During her 40-plus-year career, Joyce Polhamus has elevated a once undervalued health care interiors market to a critical component of design in support of contemporary patient care. Additionally, a passion for senior well-being has helped expand design opportunities in the often overlooked senior living market. But her contributions as a leader—fostering the next generation of design professionals—may ultimately be her lasting accomplishment. A 27-year employee of SmithGroup, where she is currently office director for the San Francisco, Sacramento and Portland, Ore., offices, she has supported and guided the careers of hundreds of staff members. In light of her contributions to the design community in business pursuits and professional development, ENR California named Joyce Polhamus its 2023 Legacy Award recipient.

Joyce Polhamus

Joyce Polhamus, second from right, promotes breaking down silos and advocates for cross-studio collaboration.
Photo courtesy of SmithGroup

Problem Solver

From her days at University of California, Berkeley, where she earned a bachelor’s degree in architecture, to her first job at managed care giant Kaiser Permanente, Polhamus viewed architecture as a way to solve problems. “I wasn’t introduced to it as a designer,” she recalls. “I’ve never been a visionary design person. I have visions of how things should be.”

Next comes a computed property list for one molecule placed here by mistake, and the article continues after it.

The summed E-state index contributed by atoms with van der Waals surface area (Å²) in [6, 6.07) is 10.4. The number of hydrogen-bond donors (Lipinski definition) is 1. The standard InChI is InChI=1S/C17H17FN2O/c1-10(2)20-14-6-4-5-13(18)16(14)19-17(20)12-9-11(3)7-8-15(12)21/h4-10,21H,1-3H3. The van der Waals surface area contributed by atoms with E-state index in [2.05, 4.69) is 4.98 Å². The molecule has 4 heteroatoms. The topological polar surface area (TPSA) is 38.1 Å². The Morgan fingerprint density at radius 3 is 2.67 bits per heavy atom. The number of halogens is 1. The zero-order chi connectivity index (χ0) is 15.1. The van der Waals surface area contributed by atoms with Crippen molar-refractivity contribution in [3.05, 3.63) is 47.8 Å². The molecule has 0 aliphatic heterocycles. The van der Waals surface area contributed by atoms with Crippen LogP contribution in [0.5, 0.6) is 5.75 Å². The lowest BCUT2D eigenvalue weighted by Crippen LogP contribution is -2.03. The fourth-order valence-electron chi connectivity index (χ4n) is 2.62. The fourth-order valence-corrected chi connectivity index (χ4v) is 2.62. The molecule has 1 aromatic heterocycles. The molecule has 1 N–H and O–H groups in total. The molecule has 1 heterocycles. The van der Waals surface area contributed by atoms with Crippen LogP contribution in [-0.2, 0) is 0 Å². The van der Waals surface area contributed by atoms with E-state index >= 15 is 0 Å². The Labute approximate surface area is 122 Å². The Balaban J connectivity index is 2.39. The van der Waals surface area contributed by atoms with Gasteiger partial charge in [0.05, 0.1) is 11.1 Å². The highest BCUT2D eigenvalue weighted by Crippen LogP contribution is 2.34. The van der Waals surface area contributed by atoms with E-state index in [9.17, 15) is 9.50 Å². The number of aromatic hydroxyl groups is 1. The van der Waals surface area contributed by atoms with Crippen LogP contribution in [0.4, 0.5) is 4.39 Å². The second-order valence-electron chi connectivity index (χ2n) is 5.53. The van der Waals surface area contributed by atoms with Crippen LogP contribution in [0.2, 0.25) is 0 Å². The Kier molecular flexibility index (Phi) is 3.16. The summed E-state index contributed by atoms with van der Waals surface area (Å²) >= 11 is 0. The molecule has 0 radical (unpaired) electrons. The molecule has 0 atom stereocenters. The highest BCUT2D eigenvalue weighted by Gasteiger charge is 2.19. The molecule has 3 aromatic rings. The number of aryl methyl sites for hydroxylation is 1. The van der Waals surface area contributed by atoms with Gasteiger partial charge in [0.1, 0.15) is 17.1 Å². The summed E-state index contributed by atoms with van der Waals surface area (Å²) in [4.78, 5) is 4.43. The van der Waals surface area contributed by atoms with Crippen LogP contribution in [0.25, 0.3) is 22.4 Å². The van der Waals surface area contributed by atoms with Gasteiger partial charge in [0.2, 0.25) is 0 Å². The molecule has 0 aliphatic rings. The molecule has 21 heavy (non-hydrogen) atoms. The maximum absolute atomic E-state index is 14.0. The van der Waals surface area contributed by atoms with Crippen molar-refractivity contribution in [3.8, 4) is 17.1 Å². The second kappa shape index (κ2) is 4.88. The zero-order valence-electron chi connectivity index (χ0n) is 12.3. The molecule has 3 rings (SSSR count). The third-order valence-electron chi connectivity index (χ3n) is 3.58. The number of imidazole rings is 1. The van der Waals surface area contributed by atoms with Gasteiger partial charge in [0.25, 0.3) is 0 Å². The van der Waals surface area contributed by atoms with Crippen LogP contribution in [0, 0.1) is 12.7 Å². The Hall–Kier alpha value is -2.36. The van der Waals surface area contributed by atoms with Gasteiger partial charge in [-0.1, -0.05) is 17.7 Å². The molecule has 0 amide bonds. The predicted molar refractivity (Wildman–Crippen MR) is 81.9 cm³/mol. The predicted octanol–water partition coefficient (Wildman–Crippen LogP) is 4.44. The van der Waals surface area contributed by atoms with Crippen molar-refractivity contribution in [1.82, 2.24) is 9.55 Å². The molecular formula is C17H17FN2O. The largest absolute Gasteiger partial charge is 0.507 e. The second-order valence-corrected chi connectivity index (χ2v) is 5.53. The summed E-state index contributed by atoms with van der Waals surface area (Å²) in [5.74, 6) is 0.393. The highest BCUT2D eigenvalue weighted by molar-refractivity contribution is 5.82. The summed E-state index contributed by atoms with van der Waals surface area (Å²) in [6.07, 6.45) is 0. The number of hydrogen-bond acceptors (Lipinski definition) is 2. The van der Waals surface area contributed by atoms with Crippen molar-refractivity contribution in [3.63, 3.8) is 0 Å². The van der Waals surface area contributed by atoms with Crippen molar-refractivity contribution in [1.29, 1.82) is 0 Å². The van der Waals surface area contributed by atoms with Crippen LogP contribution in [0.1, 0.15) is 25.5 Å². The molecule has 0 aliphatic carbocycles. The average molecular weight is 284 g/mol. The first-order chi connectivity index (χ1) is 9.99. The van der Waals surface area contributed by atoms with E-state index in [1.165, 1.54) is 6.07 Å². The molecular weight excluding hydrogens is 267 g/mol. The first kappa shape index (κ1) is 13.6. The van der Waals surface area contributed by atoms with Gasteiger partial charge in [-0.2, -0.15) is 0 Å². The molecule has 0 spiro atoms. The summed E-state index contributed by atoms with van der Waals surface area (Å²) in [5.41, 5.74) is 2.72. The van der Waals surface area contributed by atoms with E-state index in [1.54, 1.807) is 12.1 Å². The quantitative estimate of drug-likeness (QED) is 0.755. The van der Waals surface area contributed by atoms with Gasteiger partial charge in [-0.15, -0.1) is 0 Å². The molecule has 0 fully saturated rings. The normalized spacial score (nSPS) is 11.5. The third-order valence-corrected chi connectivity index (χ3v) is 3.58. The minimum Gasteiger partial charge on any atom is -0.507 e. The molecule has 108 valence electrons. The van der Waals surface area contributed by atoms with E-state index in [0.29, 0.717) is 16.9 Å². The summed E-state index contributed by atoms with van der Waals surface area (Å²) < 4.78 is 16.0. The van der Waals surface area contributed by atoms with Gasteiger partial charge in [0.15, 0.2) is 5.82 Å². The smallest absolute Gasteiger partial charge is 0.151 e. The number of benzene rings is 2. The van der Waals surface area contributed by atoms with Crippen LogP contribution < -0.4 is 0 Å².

That outlook opened opportunities for Polhamus in a health care market that she says many designers viewed as “dull and institutional.” As the company’s second interior designer, she emphasized the importance of interior environments in health care at a time when the focus was on medical intervention. “Others wanted to do high-end design, so I got to float around in this little world and stay under the radar,” she says.

Her work grabbed the attention of HOK, who hired her to assist on a hospital project in Anchorage because the firm “didn’t really do hospitals” at the time. Although she was only four years into her career, Polhamus was seen as an expert. “It really built up my confidence,” she says. “The client would comment on my knowledge of the terminology from meeting with all of the users and doing data sheets on every single room.”

After three years on the project, however, Polhamus saw a dearth of health care work at the firm and was shifted over to commercial interiors. To keep her interest in health care active, she formed a health care focus group at HOK. “We met every week,” she says. “We were really trying to build something.”

40-acre campus

Motion Picture and Television Fund’s 40-acre campus features design concepts focused on “aging in place.”
Photo by David Wakely Photography, courtesy of SmithGroup

Commitment to Seniors

Although health care was her passion, an opportunity to work on a senior living project in Tokyo further honed her focus. “That’s when I had an epiphany,” she says. “People spend more time in a senior living environment than in a hospital. I saw senior living as where I could have a bigger impact and make a difference.”

While hospitals and health care facilities focused primarily on short-term care, Polhamus found that senior living presented longer-term challenges. From building circulation that encourages movement through the facilities to furniture selections that were easy to get in and out of, Polhamus dug in on dozens of design considerations that would improve quality of life. “It’s all about giving seniors or people in skilled nursing the dignity that allows them to be as independent as possible for as long as possible,” she says.